PaperLedger is a cryptocurrency ticker display that supports monitoring multiple cryptocurrencies, is battery powered and has price alert functionality.
The device consists of a 2.9 inch ePaper display, a speaker and comes in a fully enclosed 3D printed white case.
There is also a supporting Web Portal to view, manage and configure the various features of the device.
With the battery implemented it makes sense to use the deep sleep capabilities of the ESP32.
This would make the battery last up to months with a single charge.
This estimates are heavily dependent on how long the device is awake for.
The workflow is as follows:
Tickers view is shown
Store necessary state
Go into deep sleep for "ticker scroll frequency"
Some quick measurements about the device consumptions and other metrics:
Theoretical battery estimates:
Updates per day
Hourly Consumption / mah
Daily consumption / mah
Battery last / days
In order to maintain a state during deep sleep cycles the ESP32 has another CPU (ULP) and RAM (RTC) that stay awake during deep sleep, all other peripheals are turned off (depending on the sleep mode). These are ultra low power components that, as expected, are very limited. An alternative to using RTC would be to use SPIFFS but its best to avoid constant writes to it since it has a limited number of write cycles. With the current approach, the total boot time needs to be maintained during sleep cycles in order for the tickers to function properly. RTC is only able to store uint16's so two addresses have to be used in order to store a long (epoch time).
The device outperforms the theoretical charts by a lot, more tests are required but it lasted more than 16h on a single charge (~30% battery left) with 10sec scroll time and 60sec update rate.
One persistent issue is the speaker pop sound on power on/power off cycle. This seems to be caused by noise or unfiltered outputs on the chip NS4148 (3w amplifier). The chip has a sleep mode pin which should reduce the pop sound but its currently connected to 3V3 thus not being available to the ESP32. For now the N Speaker wire was soldered to pin IO27 in order to control when the speaker is on. A big downside is that this essentially renders the amplifier useless making the speaker around half as loud.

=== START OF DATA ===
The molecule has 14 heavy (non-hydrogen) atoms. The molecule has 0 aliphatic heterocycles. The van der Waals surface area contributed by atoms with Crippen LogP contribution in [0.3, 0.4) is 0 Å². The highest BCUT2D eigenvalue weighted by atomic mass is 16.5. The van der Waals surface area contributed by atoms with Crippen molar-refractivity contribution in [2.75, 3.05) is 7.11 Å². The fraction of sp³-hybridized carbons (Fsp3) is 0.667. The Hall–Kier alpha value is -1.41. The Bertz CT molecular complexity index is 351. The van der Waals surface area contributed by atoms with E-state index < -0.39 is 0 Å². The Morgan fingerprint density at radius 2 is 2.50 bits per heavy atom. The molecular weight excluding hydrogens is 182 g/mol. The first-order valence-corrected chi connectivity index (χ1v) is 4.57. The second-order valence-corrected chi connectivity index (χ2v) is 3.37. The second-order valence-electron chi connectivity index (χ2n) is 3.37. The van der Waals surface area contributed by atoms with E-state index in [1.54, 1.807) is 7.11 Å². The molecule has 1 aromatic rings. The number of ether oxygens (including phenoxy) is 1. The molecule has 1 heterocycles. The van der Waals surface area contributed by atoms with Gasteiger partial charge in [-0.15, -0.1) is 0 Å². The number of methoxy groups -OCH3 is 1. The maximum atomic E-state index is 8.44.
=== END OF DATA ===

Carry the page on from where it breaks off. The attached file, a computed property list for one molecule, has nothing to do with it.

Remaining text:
The GPIO on the ESP32 works at a 3.3v level and the battery is 3.7v (4.0v while charging) so a voltage divider has to be added to the board in order to bring the voltages down.
The board already has a charging circuit but the charging LED (or any charging signal) is not available in the GPIO header, so either "charging mode" is detected by voltage increase on VBAT or "LED_G LED0603 BLUE" has to be remapped to the available GPIO.
In addition to the VBAT pin the charging pin (VBUS/CHRG) is hardwired to the onboard USB which will be hard to get around without some hackish solutions. Ideally a vertical USB connector would replace the existing one thus removing the need for an extra USB.
The cases are likely to be reprinted since the battery barely fits the existing model. A 2mm increase in depth should be enough to accommodate the battery nicely.
The device consumes ~85mA while powered, peaking to ~150mA when pulling data.
Software wise, deep sleep can be implemented with ease and a prototype has been sketched out. The network connection and deep sleep functionality have to ported out of "Manager" into the modules that require it (eg: TickerView). The "Manager" module has to store the current view in RTC in order to be aware of what view the module is at since the CPU and RAM are powered off in deep sleep.
A new board has been manufactured which includes the following changes:
Remove SM_20PIN header.
Replace SM_20PIN pads with PCB through-hole.
Replace MICRO_USB_SMT pads with PCB though-hole.
Remove LED_G LED0603 BLUE (charging LED)
Remove LED_G2 LED_G LED0603 GREEN (power LED)
Connect VBAT with pin 13 on SM_20PIN (IO34).
Connect CHRG on TP4054 with pin 14 on SM_20PIN (IO33)